Arrival ★★★★★

In light of recent events, I'm reminded of Fermi's paradox. A cynical and unsettling notion which suggests the reason we've never been contacted by extraterrestrial intelligent life is that the no civilization has survived long enough to innovate to that level. Or, in simpler terms, that the fundamental nature of intelligent life is to ultimately destroy itself. As tech and sciences progress further and further, what matters is how we allocate that technology; what leaders we elect to control it and how we as a populace influence it's purpose. It all becomes a question of what we as a species value. On one end of the spectrum; there's science, progress and compassion. On the other, there's seems to be paranoia, hate and aggression. Seeing as how things recently took a sharp turn towards the latter, Arrival couldn't have come at a better time.

The fundamental thesis of Arrival is that intellect and compassion will be the salvation of humanity. The film deals with humanity's response to twelve alien vessels touching down close to Earth, silent and unnervingly passive. The US Army calls on Amy Adams' Louise, an experienced linguistic expert; another piece of encouraging evidence that Hollywood is interested in painting thinkers into heroes rather than brutish strongmen. The film essentially follows Louise as she struggles to comprehend the alien's language; subverting the combative concerns of armies both international and domestic, championing communication and cooperation as better alternatives. She's definitively painted as the most emotionally addled person on base; as her attempts to communicate with the aliens often illuminate some painful echoes of her past. This emotion is ultimately not a weakness, but a unique strength as the film often concerns itself with how we react to fear and tragedy, and the paramount importance of rising to the occasion rather than succumb to it. Louise's steadfast belief in herself and her abilities is what defines Arrival, the permeating idea that we don't all experience the same reality.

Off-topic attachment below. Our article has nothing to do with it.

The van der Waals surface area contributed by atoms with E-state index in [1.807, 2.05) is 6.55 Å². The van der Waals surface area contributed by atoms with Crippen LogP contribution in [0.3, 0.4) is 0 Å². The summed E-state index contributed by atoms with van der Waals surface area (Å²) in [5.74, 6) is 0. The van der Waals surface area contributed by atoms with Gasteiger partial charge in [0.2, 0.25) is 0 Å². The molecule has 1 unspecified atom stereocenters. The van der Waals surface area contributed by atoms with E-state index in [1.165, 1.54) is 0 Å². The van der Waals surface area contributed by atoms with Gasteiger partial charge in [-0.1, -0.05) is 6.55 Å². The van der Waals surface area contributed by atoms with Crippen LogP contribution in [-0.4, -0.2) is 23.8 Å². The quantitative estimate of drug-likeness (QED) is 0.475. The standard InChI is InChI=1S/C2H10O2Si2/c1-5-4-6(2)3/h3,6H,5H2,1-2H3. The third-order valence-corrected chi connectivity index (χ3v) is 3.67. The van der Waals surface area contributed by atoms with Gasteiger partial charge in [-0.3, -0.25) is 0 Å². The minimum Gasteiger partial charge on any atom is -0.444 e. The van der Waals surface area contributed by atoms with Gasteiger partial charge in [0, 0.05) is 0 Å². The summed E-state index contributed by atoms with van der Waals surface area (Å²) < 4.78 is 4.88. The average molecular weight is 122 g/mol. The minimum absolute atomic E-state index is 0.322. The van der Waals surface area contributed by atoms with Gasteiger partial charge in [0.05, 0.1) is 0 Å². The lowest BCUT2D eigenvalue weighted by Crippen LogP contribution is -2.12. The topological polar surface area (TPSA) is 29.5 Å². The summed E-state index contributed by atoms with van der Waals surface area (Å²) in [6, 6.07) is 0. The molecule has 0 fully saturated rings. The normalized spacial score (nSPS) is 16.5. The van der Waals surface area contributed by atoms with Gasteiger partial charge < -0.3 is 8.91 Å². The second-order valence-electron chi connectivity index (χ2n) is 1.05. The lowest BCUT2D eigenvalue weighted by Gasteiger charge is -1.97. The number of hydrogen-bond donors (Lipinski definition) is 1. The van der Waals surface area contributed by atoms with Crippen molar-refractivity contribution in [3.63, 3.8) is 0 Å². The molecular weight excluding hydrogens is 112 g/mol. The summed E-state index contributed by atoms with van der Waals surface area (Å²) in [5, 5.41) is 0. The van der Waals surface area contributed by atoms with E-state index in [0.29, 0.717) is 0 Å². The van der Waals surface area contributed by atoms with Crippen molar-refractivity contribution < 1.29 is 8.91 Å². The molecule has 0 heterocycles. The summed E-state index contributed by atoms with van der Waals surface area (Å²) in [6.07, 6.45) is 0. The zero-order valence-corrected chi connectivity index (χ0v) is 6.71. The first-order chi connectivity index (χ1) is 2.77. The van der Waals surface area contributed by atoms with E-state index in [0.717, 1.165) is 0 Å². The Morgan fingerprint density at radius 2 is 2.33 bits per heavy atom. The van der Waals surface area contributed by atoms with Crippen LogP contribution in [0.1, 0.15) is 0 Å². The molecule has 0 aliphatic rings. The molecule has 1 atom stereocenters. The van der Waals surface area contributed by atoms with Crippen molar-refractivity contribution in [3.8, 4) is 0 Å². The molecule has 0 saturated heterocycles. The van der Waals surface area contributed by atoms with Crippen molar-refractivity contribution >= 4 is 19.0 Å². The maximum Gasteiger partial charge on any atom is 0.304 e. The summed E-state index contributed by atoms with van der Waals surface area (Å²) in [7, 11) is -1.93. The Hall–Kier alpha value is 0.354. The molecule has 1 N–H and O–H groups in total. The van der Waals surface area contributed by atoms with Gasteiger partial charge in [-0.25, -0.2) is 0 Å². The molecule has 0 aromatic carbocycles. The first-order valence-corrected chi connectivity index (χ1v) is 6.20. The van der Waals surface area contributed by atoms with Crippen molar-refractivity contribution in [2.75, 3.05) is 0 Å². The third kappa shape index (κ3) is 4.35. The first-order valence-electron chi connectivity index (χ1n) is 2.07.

Subjective perception. The pieces are all the same, but our interpretation is entirely unique. There's a good deal of evidence out there that asserts we do not know how perceptions differentiate until we have a word attached to it, for example we may see yellow but until we know the word yellow, yellow is indistinguishable. On a similar plane, emotions are so untapped in terms of linguistic potential. Our emotional spectrum is vast and indefinable, but to articulate how we feel we fall back on a very small set of words to describe them. Once new words arise and integrate themselves into our collective vocabulary, we are able to describe our feelings better and subsequently have a heightened capacity to empathize and reason with one another. That expanded linguistic ability, obviously extending to bilingual speakers, is said to offer a whole other means of perceiving the world.

This is the basic insight of Arrival. That if we encounter another species so radically different from our own, the only realistic way to truly connect and communicate with them is to fully immerse ourselves into what they are seeing, thinking and feeling. To absorb ourselves into their world. To find a different and scarily new way of seeing, a concept which many vehemently oppose to the ends of the Earth. On a smaller, more poignant level; this extends to communication between peoples of different race, gender, belief, culture or geographical location. Empathy is sorely needed. The clarity with which we speak and articulate our intentions is nearly as important as the actual content of the message, clearly quite relevant to the fact that we soon will have an inarticulate buffoon devoid of nuance and composure in the highest and most consequential office in the land. Arrival is a reminder that hyperbole and verbal miscues are sometimes harbingers of immense destruction.

One of my favorite directors, and certainly one of the finest modern artists, Denis Villeneuve has proven himself to be a master of tone. Visually and through musical cues, he constructs such rich and textural landscapes and soundscapes; eerie and very meaningful. The human's first interaction with the alien is so wonderfully composed; so impeccably slow-burn in a way that plays with some classic sci-fi tropes but still innovates for itself to make such a staple scene fresh and original. He maintains this throughout the film, switching from stone-cold sci-fi to powerful emotional tragedy on a whim with deftness and fluidity. I was wholly immersed from beginning to end.

I love Arrival for it's craft and composition, sure, but it's true value lies in it's message; which is more valuable than ever right now. Challenges should be solved with brain, not brawn.. We have the capacity to be great, but we squander it with ignorance and prejudice. Louise's need to decipher this alien language is not unlike our own need to simply talk to those who oppose us, and communicate with those we fear. Words have a tangible, important meaning. This film is a reminder that communication is offers the best path forward for humanity; a shining light in a world of troubling uncertainty. Villeneuve provides the essential, complex and brainy body to this film, and Adams provides the humanity that turns it into something truly special. I need to see this again to more meaningfully address the actual film, because the first time around I only had eyes for the message. It's clear, though, that this is my kind of sci-fi.

2016 Ranked

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